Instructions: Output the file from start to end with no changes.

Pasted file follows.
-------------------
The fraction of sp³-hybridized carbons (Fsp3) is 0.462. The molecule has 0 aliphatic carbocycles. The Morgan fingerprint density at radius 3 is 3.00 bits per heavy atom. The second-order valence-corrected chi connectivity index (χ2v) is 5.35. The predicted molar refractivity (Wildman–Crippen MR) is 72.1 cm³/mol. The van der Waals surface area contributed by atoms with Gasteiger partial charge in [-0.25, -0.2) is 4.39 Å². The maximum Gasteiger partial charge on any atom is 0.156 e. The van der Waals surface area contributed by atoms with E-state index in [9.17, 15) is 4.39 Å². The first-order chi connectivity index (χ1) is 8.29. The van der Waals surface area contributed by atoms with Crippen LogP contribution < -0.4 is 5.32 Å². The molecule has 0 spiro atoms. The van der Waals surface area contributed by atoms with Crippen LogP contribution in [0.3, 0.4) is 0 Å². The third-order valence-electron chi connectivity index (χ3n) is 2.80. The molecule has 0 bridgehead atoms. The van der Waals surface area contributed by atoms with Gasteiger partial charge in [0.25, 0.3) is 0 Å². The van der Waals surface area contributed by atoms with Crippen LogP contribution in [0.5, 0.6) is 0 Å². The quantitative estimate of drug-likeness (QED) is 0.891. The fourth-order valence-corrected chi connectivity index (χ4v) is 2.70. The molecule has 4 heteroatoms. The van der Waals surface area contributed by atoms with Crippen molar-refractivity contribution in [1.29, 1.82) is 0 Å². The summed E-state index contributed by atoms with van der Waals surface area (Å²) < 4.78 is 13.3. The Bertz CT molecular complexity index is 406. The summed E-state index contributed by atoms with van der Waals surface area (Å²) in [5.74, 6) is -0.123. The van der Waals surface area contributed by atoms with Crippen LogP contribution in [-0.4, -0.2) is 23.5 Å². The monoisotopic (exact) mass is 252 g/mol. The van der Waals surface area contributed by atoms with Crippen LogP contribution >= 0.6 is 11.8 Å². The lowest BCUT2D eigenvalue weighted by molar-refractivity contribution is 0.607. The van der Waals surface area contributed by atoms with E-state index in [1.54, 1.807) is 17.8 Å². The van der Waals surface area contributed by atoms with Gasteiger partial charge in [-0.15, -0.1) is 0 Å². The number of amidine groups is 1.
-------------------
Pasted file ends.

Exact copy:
The fraction of sp³-hybridized carbons (Fsp3) is 0.462. The molecule has 0 aliphatic carbocycles. The Morgan fingerprint density at radius 3 is 3.00 bits per heavy atom. The second-order valence-corrected chi connectivity index (χ2v) is 5.35. The predicted molar refractivity (Wildman–Crippen MR) is 72.1 cm³/mol. The van der Waals surface area contributed by atoms with Gasteiger partial charge in [-0.25, -0.2) is 4.39 Å². The maximum Gasteiger partial charge on any atom is 0.156 e. The van der Waals surface area contributed by atoms with E-state index in [9.17, 15) is 4.39 Å². The first-order chi connectivity index (χ1) is 8.29. The van der Waals surface area contributed by atoms with Crippen LogP contribution < -0.4 is 5.32 Å². The molecule has 0 spiro atoms. The van der Waals surface area contributed by atoms with Crippen LogP contribution in [0.3, 0.4) is 0 Å². The third-order valence-electron chi connectivity index (χ3n) is 2.80. The molecule has 0 bridgehead atoms. The van der Waals surface area contributed by atoms with Gasteiger partial charge in [0.25, 0.3) is 0 Å². The van der Waals surface area contributed by atoms with Crippen LogP contribution in [0.5, 0.6) is 0 Å². The quantitative estimate of drug-likeness (QED) is 0.891. The fourth-order valence-corrected chi connectivity index (χ4v) is 2.70. The molecule has 4 heteroatoms. The van der Waals surface area contributed by atoms with Crippen molar-refractivity contribution in [1.29, 1.82) is 0 Å². The summed E-state index contributed by atoms with van der Waals surface area (Å²) < 4.78 is 13.3. The Bertz CT molecular complexity index is 406. The summed E-state index contributed by atoms with van der Waals surface area (Å²) in [5.74, 6) is -0.123. The van der Waals surface area contributed by atoms with Crippen LogP contribution in [-0.4, -0.2) is 23.5 Å². The monoisotopic (exact) mass is 252 g/mol. The van der Waals surface area contributed by atoms with Crippen LogP contribution >= 0.6 is 11.8 Å². The lowest BCUT2D eigenvalue weighted by molar-refractivity contribution is 0.607. The van der Waals surface area contributed by atoms with E-state index in [1.54, 1.807) is 17.8 Å². The van der Waals surface area contributed by atoms with Gasteiger partial charge in [-0.15, -0.1) is 0 Å². The number of amidine groups is 1.